Estimating fishers’ net income in small-scale fisheries: minimum wage or average wage?

Small-scale fisheries (SSFs) are complex social-ecological systems that are affected not only by biological responses to oceanographic changes but also by socio-economic conditions and market demand expressed from local to global scales. Ex-vessel prices are generally elastic and volatile from year to year or even from season to season, depending on many factors. This variability makes it difficult to keep fishers’ incomes and livelihoods stable over time. Here, we use a multispecies small-scale fishery from the Ria de Arousa (NW Spain) as an example to illustrate the complexity and economic contributions of SSFs and to analyse the performance of SSFs in terms of net income per fisher. Our results show that the mean total landed value from SSFs is approximately 35 million US$·year−1, which represents almost 25% of the total annual value of Spanish SSF landings and almost 4% of the value of European Union SSF landings. Our study reveals that from 2008 to 2014, the total landed value of the fishing fleet operating in the area has decreased by 11.8 million US$·year−1, a decrease of 18.8% within the seven-year study period. The study also indicates that floating shellfisheries are by far the type of fishing gear that generates the largest total landings and landed value in the Ria de Arousa, generating a mean revenue of 19.66 million US$·year−1. The total economic weight of floating shellfisheries together with the high distribution of licenses provides license holders with year-round economic stability. The combination of the number of fishing gear selected and the number of species that generate their revenues plays an important role in shaping fishers’ ability to obtain an income from SSFs. Nevertheless, high dependence on and specialisation in shellfisheries could reduce fishers’ social-ecological resilience and hamper their ability to cope with uncertain natural dynamics in changing ecosystems. We find that the net income per fisher varies between 4,000 and 42,000 US$·year−1, with a mean net income per fisher of 21,800 US$·year−1. Taking into account the Spanish minimum wage, almost 40% of fishers in the study area earn at least the minimum wage, 8% earn almost double the minimum wage, and 1.4% make three times the minimum wage. From a global perspective, we found that only three out of the 33 countries analysed present fishers’ net incomes that are above or almost equal to the national average wage and far above each country’s minimum wage.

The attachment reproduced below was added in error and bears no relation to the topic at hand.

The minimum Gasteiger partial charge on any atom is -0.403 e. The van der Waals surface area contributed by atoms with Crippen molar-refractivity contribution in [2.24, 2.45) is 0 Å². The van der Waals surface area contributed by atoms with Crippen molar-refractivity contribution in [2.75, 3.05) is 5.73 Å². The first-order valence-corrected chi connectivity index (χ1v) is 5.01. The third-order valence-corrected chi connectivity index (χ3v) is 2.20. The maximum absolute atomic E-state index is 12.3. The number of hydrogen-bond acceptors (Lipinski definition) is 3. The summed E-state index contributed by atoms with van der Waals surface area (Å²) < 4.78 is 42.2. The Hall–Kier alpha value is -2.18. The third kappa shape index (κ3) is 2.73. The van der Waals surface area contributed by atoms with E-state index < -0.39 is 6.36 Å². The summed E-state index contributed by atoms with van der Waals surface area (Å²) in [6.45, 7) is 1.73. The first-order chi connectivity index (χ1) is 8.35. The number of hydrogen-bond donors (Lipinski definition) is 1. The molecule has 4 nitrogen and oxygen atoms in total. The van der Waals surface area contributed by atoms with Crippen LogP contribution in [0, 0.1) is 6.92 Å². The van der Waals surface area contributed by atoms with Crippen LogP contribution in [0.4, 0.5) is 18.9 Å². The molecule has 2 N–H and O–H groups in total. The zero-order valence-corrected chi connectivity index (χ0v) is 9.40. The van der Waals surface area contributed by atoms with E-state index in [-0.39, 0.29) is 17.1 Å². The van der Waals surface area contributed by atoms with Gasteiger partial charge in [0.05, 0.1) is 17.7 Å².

Ex-vessel fish price database: disaggregating prices for low-priced species from reduction fisheries.

Ex-vessel fish prices are essential for comprehensive fisheries management and socioeconomic analyses for fisheries science. In this paper, we reconstructed a global ex-vessel price database with the following areas of improvement: (1) compiling reported prices explicitly listed as “for reduction to fishmeal and fish oil” to estimate prices separately for catches destined for fishmeal and fish oil production, and other non-direct human consumption purposes; (2) including 95% confidence limit estimates for each price estimation; and (3) increasing the number of input data and the number of price estimates to match the reconstructed Sea Around Us catch database. Our primary focus was to address this first area of improvement as ex-vessel prices for catches destined for non-direct human consumption purposes were substantially overestimated, notably in countries with large reduction fisheries. For example in Peru, 2010 landed values were estimated as 3.8 billion real 2010 USD when using separate prices for reduction fisheries, compared with 5.8 billion using previous methods with only one price for all end-products. This update of the price database has significant global and country-specific impacts on fisheries price and landed value trends over time.